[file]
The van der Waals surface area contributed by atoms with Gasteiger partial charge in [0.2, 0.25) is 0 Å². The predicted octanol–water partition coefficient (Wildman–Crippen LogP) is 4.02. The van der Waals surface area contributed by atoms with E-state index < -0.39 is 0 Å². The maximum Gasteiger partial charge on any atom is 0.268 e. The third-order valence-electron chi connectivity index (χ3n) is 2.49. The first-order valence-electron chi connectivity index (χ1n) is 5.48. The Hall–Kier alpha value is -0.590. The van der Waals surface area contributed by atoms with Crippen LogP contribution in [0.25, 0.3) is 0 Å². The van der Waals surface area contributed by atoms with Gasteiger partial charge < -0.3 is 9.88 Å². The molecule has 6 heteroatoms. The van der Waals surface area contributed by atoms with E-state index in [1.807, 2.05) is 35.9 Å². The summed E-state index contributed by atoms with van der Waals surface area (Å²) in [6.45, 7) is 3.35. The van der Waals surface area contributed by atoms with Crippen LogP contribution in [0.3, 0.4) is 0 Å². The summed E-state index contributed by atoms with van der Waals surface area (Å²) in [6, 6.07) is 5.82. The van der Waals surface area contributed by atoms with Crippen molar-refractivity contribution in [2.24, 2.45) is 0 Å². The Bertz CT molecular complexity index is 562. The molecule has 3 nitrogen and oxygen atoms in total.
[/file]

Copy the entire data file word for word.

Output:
The van der Waals surface area contributed by atoms with Gasteiger partial charge in [0.2, 0.25) is 0 Å². The predicted octanol–water partition coefficient (Wildman–Crippen LogP) is 4.02. The van der Waals surface area contributed by atoms with E-state index < -0.39 is 0 Å². The maximum Gasteiger partial charge on any atom is 0.268 e. The third-order valence-electron chi connectivity index (χ3n) is 2.49. The first-order valence-electron chi connectivity index (χ1n) is 5.48. The Hall–Kier alpha value is -0.590. The van der Waals surface area contributed by atoms with Crippen LogP contribution in [0.25, 0.3) is 0 Å². The van der Waals surface area contributed by atoms with Gasteiger partial charge < -0.3 is 9.88 Å². The molecule has 6 heteroatoms. The van der Waals surface area contributed by atoms with E-state index in [1.807, 2.05) is 35.9 Å². The summed E-state index contributed by atoms with van der Waals surface area (Å²) in [6.45, 7) is 3.35. The van der Waals surface area contributed by atoms with Crippen LogP contribution in [0.3, 0.4) is 0 Å². The summed E-state index contributed by atoms with van der Waals surface area (Å²) in [6, 6.07) is 5.82. The van der Waals surface area contributed by atoms with Crippen molar-refractivity contribution in [2.24, 2.45) is 0 Å². The Bertz CT molecular complexity index is 562. The molecule has 3 nitrogen and oxygen atoms in total.